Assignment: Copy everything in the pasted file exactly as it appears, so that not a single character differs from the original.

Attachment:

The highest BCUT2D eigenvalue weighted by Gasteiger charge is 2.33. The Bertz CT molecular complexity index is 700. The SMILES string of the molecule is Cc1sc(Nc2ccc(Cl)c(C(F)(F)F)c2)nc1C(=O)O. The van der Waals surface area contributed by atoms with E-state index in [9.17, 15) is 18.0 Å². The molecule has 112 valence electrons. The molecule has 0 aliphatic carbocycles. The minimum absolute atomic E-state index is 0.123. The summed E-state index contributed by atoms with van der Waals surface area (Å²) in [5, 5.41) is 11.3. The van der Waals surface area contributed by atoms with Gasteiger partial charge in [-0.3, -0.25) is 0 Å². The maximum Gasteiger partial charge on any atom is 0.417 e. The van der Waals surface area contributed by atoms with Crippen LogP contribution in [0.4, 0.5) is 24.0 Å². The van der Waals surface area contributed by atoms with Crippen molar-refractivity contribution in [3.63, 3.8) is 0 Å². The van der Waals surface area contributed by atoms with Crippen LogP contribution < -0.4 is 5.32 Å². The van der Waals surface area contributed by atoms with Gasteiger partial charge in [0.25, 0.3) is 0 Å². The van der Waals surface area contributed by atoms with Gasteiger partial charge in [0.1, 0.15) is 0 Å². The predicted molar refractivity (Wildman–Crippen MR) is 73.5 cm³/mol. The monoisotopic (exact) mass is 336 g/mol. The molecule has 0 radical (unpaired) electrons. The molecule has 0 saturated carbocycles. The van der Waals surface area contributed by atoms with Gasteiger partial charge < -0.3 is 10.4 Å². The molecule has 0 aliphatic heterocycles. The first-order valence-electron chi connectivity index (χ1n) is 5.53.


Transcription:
The highest BCUT2D eigenvalue weighted by Gasteiger charge is 2.33. The Bertz CT molecular complexity index is 700. The SMILES string of the molecule is Cc1sc(Nc2ccc(Cl)c(C(F)(F)F)c2)nc1C(=O)O. The van der Waals surface area contributed by atoms with E-state index in [9.17, 15) is 18.0 Å². The molecule has 112 valence electrons. The molecule has 0 aliphatic carbocycles. The minimum absolute atomic E-state index is 0.123. The summed E-state index contributed by atoms with van der Waals surface area (Å²) in [5, 5.41) is 11.3. The van der Waals surface area contributed by atoms with Gasteiger partial charge in [-0.3, -0.25) is 0 Å². The maximum Gasteiger partial charge on any atom is 0.417 e. The van der Waals surface area contributed by atoms with Crippen LogP contribution in [0.4, 0.5) is 24.0 Å². The van der Waals surface area contributed by atoms with Crippen molar-refractivity contribution in [3.63, 3.8) is 0 Å². The van der Waals surface area contributed by atoms with Crippen LogP contribution < -0.4 is 5.32 Å². The van der Waals surface area contributed by atoms with Gasteiger partial charge in [0.25, 0.3) is 0 Å². The van der Waals surface area contributed by atoms with Gasteiger partial charge in [0.1, 0.15) is 0 Å². The predicted molar refractivity (Wildman–Crippen MR) is 73.5 cm³/mol. The monoisotopic (exact) mass is 336 g/mol. The molecule has 0 radical (unpaired) electrons. The molecule has 0 saturated carbocycles. The van der Waals surface area contributed by atoms with Gasteiger partial charge < -0.3 is 10.4 Å². The molecule has 0 aliphatic heterocycles. The first-order valence-electron chi connectivity index (χ1n) is 5.53.